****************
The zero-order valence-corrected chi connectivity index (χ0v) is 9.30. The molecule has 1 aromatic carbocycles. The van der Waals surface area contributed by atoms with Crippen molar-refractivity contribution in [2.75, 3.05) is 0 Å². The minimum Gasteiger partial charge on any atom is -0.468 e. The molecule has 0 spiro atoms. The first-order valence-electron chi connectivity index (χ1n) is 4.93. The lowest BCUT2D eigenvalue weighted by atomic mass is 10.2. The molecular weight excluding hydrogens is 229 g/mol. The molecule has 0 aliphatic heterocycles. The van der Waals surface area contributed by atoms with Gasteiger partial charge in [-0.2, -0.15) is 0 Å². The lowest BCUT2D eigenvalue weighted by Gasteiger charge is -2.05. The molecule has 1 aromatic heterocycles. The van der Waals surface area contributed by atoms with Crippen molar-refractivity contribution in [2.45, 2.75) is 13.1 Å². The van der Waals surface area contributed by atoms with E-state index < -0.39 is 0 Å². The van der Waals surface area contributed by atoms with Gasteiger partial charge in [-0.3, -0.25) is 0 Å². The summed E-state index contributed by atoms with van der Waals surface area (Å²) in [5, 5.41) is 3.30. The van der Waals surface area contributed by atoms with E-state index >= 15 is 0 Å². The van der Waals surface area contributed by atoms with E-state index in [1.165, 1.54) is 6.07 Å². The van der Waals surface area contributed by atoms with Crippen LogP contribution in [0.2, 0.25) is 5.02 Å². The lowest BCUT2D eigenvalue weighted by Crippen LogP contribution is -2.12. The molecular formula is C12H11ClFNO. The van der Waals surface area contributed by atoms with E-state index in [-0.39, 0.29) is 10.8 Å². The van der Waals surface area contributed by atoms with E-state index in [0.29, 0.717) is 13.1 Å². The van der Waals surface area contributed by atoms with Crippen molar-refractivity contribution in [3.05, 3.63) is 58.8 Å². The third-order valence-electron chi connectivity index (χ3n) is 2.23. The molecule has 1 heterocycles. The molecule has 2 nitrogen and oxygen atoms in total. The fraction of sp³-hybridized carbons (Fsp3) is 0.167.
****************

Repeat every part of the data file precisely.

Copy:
The zero-order valence-corrected chi connectivity index (χ0v) is 9.30. The molecule has 1 aromatic carbocycles. The van der Waals surface area contributed by atoms with Crippen molar-refractivity contribution in [2.75, 3.05) is 0 Å². The minimum Gasteiger partial charge on any atom is -0.468 e. The molecule has 0 spiro atoms. The first-order valence-electron chi connectivity index (χ1n) is 4.93. The lowest BCUT2D eigenvalue weighted by atomic mass is 10.2. The molecular weight excluding hydrogens is 229 g/mol. The molecule has 0 aliphatic heterocycles. The van der Waals surface area contributed by atoms with Gasteiger partial charge in [-0.2, -0.15) is 0 Å². The lowest BCUT2D eigenvalue weighted by Gasteiger charge is -2.05. The molecule has 1 aromatic heterocycles. The van der Waals surface area contributed by atoms with Crippen molar-refractivity contribution in [2.45, 2.75) is 13.1 Å². The van der Waals surface area contributed by atoms with E-state index < -0.39 is 0 Å². The van der Waals surface area contributed by atoms with Gasteiger partial charge in [-0.3, -0.25) is 0 Å². The summed E-state index contributed by atoms with van der Waals surface area (Å²) in [5, 5.41) is 3.30. The van der Waals surface area contributed by atoms with E-state index >= 15 is 0 Å². The van der Waals surface area contributed by atoms with E-state index in [1.165, 1.54) is 6.07 Å². The van der Waals surface area contributed by atoms with Crippen LogP contribution in [0.2, 0.25) is 5.02 Å². The lowest BCUT2D eigenvalue weighted by Crippen LogP contribution is -2.12. The molecular formula is C12H11ClFNO. The van der Waals surface area contributed by atoms with E-state index in [-0.39, 0.29) is 10.8 Å². The van der Waals surface area contributed by atoms with E-state index in [0.29, 0.717) is 13.1 Å². The van der Waals surface area contributed by atoms with Crippen molar-refractivity contribution in [3.05, 3.63) is 58.8 Å². The third-order valence-electron chi connectivity index (χ3n) is 2.23. The molecule has 1 heterocycles. The molecule has 2 nitrogen and oxygen atoms in total. The fraction of sp³-hybridized carbons (Fsp3) is 0.167.